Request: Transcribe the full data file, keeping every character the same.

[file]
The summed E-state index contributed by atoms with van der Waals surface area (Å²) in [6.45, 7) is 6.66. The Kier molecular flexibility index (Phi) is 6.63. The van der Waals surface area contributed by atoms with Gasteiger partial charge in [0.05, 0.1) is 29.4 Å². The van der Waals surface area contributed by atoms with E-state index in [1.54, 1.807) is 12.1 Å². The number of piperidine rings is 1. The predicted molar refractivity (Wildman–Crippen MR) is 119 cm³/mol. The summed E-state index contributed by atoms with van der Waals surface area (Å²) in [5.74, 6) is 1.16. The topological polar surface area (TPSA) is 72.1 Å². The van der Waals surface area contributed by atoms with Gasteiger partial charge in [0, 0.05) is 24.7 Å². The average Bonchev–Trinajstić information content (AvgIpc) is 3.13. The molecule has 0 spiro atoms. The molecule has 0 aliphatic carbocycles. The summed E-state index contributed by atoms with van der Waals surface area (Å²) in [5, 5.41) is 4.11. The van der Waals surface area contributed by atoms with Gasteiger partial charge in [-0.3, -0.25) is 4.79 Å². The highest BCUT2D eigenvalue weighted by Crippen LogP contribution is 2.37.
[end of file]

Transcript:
The summed E-state index contributed by atoms with van der Waals surface area (Å²) in [6.45, 7) is 6.66. The Kier molecular flexibility index (Phi) is 6.63. The van der Waals surface area contributed by atoms with Gasteiger partial charge in [0.05, 0.1) is 29.4 Å². The van der Waals surface area contributed by atoms with E-state index in [1.54, 1.807) is 12.1 Å². The number of piperidine rings is 1. The predicted molar refractivity (Wildman–Crippen MR) is 119 cm³/mol. The summed E-state index contributed by atoms with van der Waals surface area (Å²) in [5.74, 6) is 1.16. The topological polar surface area (TPSA) is 72.1 Å². The van der Waals surface area contributed by atoms with Gasteiger partial charge in [0, 0.05) is 24.7 Å². The average Bonchev–Trinajstić information content (AvgIpc) is 3.13. The molecule has 0 spiro atoms. The molecule has 0 aliphatic carbocycles. The summed E-state index contributed by atoms with van der Waals surface area (Å²) in [5, 5.41) is 4.11. The van der Waals surface area contributed by atoms with Gasteiger partial charge in [-0.3, -0.25) is 4.79 Å². The highest BCUT2D eigenvalue weighted by Crippen LogP contribution is 2.37.